High Country News Classifieds
  • EDITOR-IN-CHIEF
    High Country News, an award-winning media organization covering the communities and environment of the Western United States, seeks an Editor-In-Chief to join our senior team...
  • EXECUTIVE DIRECTOR
    The Public Lands Foundation, a non-profit organization supporting the multiple-use management of public lands managed by the Bureau of Land Management, seeks an experienced leader...
  • CLIMATE JUSTICE FELLOW
    High Country News, an award-winning magazine covering the communities and environment of the Western United States, seeks applicants for a climate justice fellowship. The fellowship...
  • YELLOWSTONE TREASURES: THE TRAVELER'S COMPANION TO THE NATIONAL PARK
    Dreaming of a trip to Yellowstone Park? This book makes you the tour guide for your group! Janet Chapple shares plenty of history anecdotes and...
  • OLIVERBRANCH CONSULTING
    Non-Profit Management Professional specializing in Transitional Leadership, Strategic Collaborations, Communications and Grant Management/Writing.
  • SAGE GROUSE CCAA COORDINATOR
    The Powder Basin Watershed Council, headquartered in Baker City, Oregon, seeks a full-time Sage Grouse CCAA Coordinator. This position is part of a collaborative effort...
  • MARKETING COMMUNICATIONS MANAGER
    High Country News, an award-winning media organization covering the communities and environment of the Western United States, seeks a Marketing Communications Manager to join our...
  • EXECUTIVE DIRECTOR - OKANOGAN LAND TRUST
    Executive Director, Okanogan Land Trust Position Announcement Do you enjoy rural living, wild places, family farms, challenging politics, and big conservation opportunities? Do you have...
  • GREAT VIEWS, SMALL FOOTPRINT
    Close to town but with a secluded feel, this eco-friendly home includes solar panels, a graywater reuse system, tankless hot water, solar tubes, and rainwater...
  • EXECUTIVE DIRECTOR
    Powder River Basin Resource Council, a progressive non-profit conservation organization based in Sheridan, Wyoming, seeks an Executive Director, preferably with grassroots organizing experience, excellent communication...
  • COMMUNITY ORGANIZER- NORTHERN PLAINS RESOURCE COUNCIL
    Organize with Northern Plains Resource Council to protect Montana's water quality, family farms and ranches, & unique quality of life. Starts $35.5k. Apply now- northernplains.org/careers
  • BEAUTIFUL, AUTHENTIC LIVE YULE LOG CENTERPIECE
    - beautiful 12" yule log made from holly wood, live fragrant firs, rich green and white holly, pinecones and red berries. $78 includes shipping. Our...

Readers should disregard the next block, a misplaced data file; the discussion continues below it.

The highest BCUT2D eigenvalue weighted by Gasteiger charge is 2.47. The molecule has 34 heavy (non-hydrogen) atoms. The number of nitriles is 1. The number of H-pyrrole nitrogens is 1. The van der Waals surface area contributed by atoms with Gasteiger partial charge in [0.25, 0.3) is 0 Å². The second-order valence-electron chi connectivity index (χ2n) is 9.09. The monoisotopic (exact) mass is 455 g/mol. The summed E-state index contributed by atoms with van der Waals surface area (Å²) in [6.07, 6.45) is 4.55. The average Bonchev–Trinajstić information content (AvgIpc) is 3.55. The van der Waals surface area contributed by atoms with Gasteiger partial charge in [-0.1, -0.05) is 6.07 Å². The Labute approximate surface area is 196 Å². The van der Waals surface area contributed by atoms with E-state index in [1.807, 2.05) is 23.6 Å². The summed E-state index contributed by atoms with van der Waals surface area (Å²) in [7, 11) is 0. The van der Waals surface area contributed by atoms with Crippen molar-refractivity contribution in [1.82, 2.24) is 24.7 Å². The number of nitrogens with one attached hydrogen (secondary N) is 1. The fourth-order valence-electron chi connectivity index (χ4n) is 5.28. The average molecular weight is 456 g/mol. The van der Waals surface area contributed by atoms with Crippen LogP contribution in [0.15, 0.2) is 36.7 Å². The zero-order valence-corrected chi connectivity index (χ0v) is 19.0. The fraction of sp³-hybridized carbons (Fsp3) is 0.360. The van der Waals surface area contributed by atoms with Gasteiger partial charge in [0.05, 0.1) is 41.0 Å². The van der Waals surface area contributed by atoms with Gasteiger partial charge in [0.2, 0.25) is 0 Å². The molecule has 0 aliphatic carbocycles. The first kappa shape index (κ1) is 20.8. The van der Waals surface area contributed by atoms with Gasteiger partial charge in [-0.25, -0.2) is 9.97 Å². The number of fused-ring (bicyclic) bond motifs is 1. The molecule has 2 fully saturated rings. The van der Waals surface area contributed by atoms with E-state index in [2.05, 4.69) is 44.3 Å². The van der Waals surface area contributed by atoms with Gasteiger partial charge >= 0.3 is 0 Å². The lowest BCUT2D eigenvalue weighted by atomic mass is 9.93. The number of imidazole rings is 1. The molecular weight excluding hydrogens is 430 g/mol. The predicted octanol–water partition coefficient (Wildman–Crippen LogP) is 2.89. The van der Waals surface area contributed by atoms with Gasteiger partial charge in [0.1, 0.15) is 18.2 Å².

• CRAZY HORSE MEMORIAL DIRECTOR OF PROGRAMS FOR THE INDIAN UNIVERSITY OF NORTH AMERICA
    Crazy Horse Memorial, in the Black Hills of South Dakota, is currently accepting applications and nominations for the Director of Programs for The Indian University...
  • CRAZY HORSE MEMORIAL® MANAGER OF RESIDENCE LIFE FOR THE INDIAN UNIVERSITY OF NORTH AMERICA®
    Crazy Horse Memorial is currently accepting applications for the Manager of Residence Life for The Indian University of North America. This position is responsible for...
  • EXECUTIVE DIRECTOR
    Are you an art lover who dreams of living in the mountains? Is fundraising second nature to you? Do you have experience managing creative people?...
  • LENDER OWNED FIX & FLIP
    2 houses on 37+ acres. Gated subdivision, Penrose Colorado. $400k. Possible lender financing. Bob Kunkler Brokers Welcome.
  • HISTORIC LODGE AND RESTAURANT - FULLY EQUIPPED
    Built in 1901, The Crazy Mountain Inn has 11 guest rooms in a town-center building on 7 city lots (.58 acres). The inn and restaurant...
  • POLLINATOR OASIS
    Seeking an experienced, hardworking partner to help restore a desert watershed/wetland while also creating a pollinator oasis at the mouth of an upland canyon. Compensation:...
  • ELLIE SAYS IT'S SAFE! A GUIDE DOG'S JOURNEY THROUGH LIFE
    by Don Hagedorn. A story of how lives of the visually impaired are improved through the love and courage of guide dogs. Available on Amazon.
  • COMING TO TUCSON?
    Popular vacation house, furnished, 2 bed/1 bath, yard, dog-friendly. Lee at [email protected] or 520-791-9246.